However, not all PUFAs are created equal. The ratio of omega-3 to omega-6 in foods matters because each has different effects on your body. Omega-3 fatty acids are anti-inflammatory and contribute to the prevention of disease, while omega-6 fatty acids induce inflammation in your body[ * ]. Canola oil has a 2:1 omega-6 to omega-3 ratio, which isn’t so uneven in itself, but it negatively contributes to the already disproportionate ratio in the Western diet.

While your ancestors ate an omega 6-3 ratio of 1:1, people eating a Standard American Diet consume these fats in a ratio of 20:1[ * ]. This increase in omega-6 causes chronic inflammationwhich triggers disorders like atherosclerosis, nonalcoholic fatty liver disease (NAFLD), cardiovascular disease, obesity, diabetes, inflammatory bowel disease, rheumatoid arthritis, and Alzheimer’s. One review concludes that a disproportionate intake of omega-6 over omega-3 is highly prothrombotic, proinflammatory, and proaggregatory[ * ].

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canola oil

If you want to balance your ratio, skip canola in your salad dressings and go for better sources of omega-3s, such as walnut oil or flax oil. #4: Reduces Antioxidant Protection One of the biggest downsides of canola is it reduces canola oil body’s antioxidant capability. Research finds it slows down the activity of first-line antioxidants in your blood that detoxify and scavenge free radicals, such as[ * ][ * ]: • Superoxide dismutase (SOD): This antioxidant prevents the formation of free radicals by neutralizing harmful oxygen molecules.

• Glutathione peroxidase: It neutralizes peroxide compounds that cause damage. • Catalase: This enzyme converts hydrogen peroxide molecules to canola oil oxygen and water. Without these defenders, your cells are extremely vulnerable to inflammation, early aging, and multiple diseases.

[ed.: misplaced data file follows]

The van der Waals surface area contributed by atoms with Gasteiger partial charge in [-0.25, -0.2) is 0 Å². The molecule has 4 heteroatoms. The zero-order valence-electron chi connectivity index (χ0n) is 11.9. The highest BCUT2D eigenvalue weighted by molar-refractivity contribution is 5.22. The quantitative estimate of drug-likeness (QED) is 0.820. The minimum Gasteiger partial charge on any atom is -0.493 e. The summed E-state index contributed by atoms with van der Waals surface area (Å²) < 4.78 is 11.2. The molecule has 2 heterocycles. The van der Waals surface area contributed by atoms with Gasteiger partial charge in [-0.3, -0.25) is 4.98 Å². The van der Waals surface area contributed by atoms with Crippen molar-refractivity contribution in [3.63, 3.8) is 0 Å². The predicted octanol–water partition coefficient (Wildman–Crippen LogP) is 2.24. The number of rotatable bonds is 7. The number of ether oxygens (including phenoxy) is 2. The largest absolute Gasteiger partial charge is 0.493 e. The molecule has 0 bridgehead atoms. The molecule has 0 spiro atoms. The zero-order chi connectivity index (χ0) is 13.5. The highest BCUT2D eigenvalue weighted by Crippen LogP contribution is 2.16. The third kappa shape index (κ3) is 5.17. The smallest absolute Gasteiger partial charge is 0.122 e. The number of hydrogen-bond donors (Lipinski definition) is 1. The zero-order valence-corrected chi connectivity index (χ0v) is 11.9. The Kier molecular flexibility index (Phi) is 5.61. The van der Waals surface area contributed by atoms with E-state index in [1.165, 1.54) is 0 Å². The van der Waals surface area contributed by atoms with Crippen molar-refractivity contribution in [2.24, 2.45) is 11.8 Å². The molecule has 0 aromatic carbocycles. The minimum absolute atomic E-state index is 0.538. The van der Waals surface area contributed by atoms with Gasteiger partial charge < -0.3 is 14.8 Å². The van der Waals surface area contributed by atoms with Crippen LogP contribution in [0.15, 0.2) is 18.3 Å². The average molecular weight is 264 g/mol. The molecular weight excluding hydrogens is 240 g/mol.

One of the consequences of lower antioxidants is lipid peroxidation — the oxidation of fatty deposits. When a free radical attacks fat in your body, more free radicals called lipid radicals are created, and they continue to cause damage in a chain reaction.

#5: Spikes Inflammation A direct effect of lower antioxidant ability, excess omega-6s, and trans fat consumption is chronic inflammation, which is at the center of many disorders, like[ * ]: • Obesity • Diabetes • Hypertension • Rheumatoid arthritis • Multiple sclerosis • Cancer • Alzheimer’s • Parkinson’s • Asthma • Periodontitis • Colitis Keeping inflammation down is key to preventing and managing disease, and canola doesn’t help with that.

One study found that consumption of partially-hydrogenated vegetable oils (like canola) drastically increased inflammatory biomarkers, the indicators of the level of inflammation in your body[ * ].

Another study discovered that inflammation stayed the same when patients ate either a traditional Western diet or canola oil, suggesting canola is not more protective than junk food[ * ]. #6: Impairs Cognitive Function One recent study canola oil in Nature found canola oil canola oil to a regular diet for six months caused[ * ]: • Impairment in working memory. • Weaker synaptic integrity — synapses are the basic biological connections that allow neurons to communicate with each other and other non-neuronal cells • An increase in the ratio of insoluble Aβ 42/40, amino acids that deposit in the brain and play a role in Alzheimer’s disease.

By reducing the strength of synapses, canola oil may put you at risk of neurodegenerative disorders and nervous system dysfunction, because synaptic integrity is necessary for neurotransmission. Research overwhelmingly agrees that the main characteristic of Alzheimer’s disease is a loss of synaptic connectivity and density in canola oil neocortex and hippocampus[ * ]. #7: Hinders Longevity Multiple studies canola oil on rats found that canola consumption reduces lifespan when compared with other vegetable oils or a control diet[ * ][ * ][ * ][ * ][ * ][ * ].